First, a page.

New Orleanians old and new, renters and homeowners: we face yet another threat to our way of life. How we react to it will shape our legacy as custodians of the one-of-a-kind city we are proud to call home. We must call on the city and on property owners to put an end to full-home short-term rentals on Airbnb and similar services.
Renting out a room now and then is one thing, but emptying out whole houses so they can be turned into mini-hotels for transients is a very different — and very destructive — proposition.
I am a property owner in New Orleans. My primary residence is a single shotgun close to Bayou St. John, and I own a four-unit apartment building in the Upper Ninth Ward close to St. Claude Avenue. When I moved out of town this year for graduate school, many people advised me to turn at least some of my units into short-term rentals. The numbers were convincing at first; my properties are in areas highly desirable to tourists. On Airbnb, I could make far more money than I do from monthly rents.
After some soul searching, I couldn’t do it. I maintained my long-term leases in the Upper Ninth Ward and found tenants for my house in Mid-City. I love both my neighborhoods in large part because I have real relationships with the people who surround me. My neighbors and I swap plants and fruits from our gardens, share drinks on the porch, know each other’s families, and keep an eye out for each other.
If I turned my properties into hotels, that sense of community would be lost. If my neighbors were pushed out by their landlords and replaced by a new set of visitors each week, I would feel dislocated in my own home. I decided I owed it to myself and my neighbors to rent to full-time residents who can keep this connection alive, even while I am away.
This was my conclusion; other property owners – especially those with many units – may feel differently. Certainly the cash flow from short-term rents is appealing. But the transformation of many housing units into hotels will limit availability for residents and shred the fabric of our neighborhoods, the very thing that distinguishes New Orleans and makes it so beloved by old-timers and newcomers alike, as well as by tourists.
We are already seeing sky-high rents and the eviction of long-term tenants so that their homes can be turned into hotels. I think the city’s residents and leaders should take a stand for our social tout ensemble and oppose full-home short-term rentals.
On Tuesday, June 14, the City Planning Commission will hold a hearing to consider an ordinance supporting whole-home short-term rentals. Residents who don’t want to see homes turned into hotels should try to attend the hearing and speak out against the proposal.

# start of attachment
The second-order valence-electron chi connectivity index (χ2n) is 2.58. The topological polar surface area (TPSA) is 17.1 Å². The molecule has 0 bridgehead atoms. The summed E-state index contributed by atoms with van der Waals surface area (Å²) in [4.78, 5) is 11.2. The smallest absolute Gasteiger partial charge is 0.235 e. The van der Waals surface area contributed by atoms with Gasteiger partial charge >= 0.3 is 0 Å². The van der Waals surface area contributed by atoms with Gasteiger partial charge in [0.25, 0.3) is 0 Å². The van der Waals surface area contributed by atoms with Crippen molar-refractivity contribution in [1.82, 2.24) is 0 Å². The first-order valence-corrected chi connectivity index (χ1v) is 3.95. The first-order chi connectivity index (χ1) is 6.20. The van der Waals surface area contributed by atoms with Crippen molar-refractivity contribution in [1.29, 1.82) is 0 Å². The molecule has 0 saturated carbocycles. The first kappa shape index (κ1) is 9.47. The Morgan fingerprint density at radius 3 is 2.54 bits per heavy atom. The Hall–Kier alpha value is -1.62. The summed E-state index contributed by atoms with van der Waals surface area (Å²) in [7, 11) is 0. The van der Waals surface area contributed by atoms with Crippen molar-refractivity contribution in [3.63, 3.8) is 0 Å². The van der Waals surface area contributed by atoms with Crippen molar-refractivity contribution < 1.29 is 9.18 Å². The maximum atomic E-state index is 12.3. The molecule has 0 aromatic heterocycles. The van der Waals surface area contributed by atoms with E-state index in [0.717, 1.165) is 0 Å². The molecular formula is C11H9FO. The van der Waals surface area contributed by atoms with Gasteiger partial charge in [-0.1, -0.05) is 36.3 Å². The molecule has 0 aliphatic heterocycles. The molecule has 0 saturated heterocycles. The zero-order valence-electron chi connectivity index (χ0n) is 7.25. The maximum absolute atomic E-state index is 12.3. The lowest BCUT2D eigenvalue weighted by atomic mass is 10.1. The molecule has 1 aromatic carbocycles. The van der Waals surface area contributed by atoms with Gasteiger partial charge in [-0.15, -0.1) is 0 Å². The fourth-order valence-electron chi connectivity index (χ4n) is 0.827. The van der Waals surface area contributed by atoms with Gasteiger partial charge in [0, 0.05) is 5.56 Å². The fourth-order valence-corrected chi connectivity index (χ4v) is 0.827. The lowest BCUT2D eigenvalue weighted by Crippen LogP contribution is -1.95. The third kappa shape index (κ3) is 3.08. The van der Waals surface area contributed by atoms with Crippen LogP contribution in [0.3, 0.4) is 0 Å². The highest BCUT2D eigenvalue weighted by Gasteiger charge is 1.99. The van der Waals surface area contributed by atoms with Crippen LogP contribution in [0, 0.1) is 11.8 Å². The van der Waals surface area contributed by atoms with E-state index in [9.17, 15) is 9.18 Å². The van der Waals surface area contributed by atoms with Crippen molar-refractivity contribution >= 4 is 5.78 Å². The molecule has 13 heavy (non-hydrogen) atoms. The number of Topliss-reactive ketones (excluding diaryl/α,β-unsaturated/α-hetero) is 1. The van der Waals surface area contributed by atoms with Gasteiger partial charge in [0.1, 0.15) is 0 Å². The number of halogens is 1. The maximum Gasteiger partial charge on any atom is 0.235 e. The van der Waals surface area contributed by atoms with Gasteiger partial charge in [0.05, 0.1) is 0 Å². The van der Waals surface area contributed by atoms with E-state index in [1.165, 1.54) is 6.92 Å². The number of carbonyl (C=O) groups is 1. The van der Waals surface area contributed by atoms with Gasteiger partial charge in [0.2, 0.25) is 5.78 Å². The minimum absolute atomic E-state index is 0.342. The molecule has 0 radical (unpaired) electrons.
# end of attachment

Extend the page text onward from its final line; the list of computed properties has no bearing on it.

I love when people come to New Orleans. Visitors are part of the lifeblood of the city, economically and even culturally. My parents moved to New Orleans after falling in love with the vibe and music as visitors to Jazz Fest. I support a strong tourism industry. But not at the risk of pushing out the people who make this city such a warm, neighborly, close-knit place to live. And not at the risk of harming the people who depend on traditional hospitality businesses for their livelihood.
Visitors who want to know our city “like they live here” should stay at one of our many hotels and walk through our neighborhoods, say hello to the people they see, and strike up a conversation. With a smile and a little respect, tourists can easily make friends with locals. They don’t need to sleep in locals’ former homes to do so.
Renting a room or a part of your home to visitors doesn’t diminish density and hollow out a neighborhood in the way that whole-house rentals do. By all means, let’s pile in. Density makes interesting neighborhoods more exciting. But whole-home rentals are a step too far. They push prices up and push people out. The city needs to strengthen and enforce its laws against whole-home short-term rentals.
If landlords in New Orleans want to see property values rise, let’s work to make it happen the neighborly way: through good upkeep, better schools, repaired infrastructure, lower crime, more and better-paying jobs. We can make it happen while keeping our neighborhoods strong, diverse, and – above all – inhabited. Future generations of New Orleanians will thank us for it.
Matt Davis was born in New Jersey and had the good fortune to grow up in New Orleans. A graduate of Benjamin Franklin High School and the University of Pennsylvania, he is currently pursuing a master’s degree in business administration at IE Business School, in Madrid, Spain. During the last seven years, he lived in Mid-City, worked as an executive in the furniture manufacturing industry, served on the board of Forum for Equality, and paraded with Krewe du Vieux’s Krewe of Mama Roux.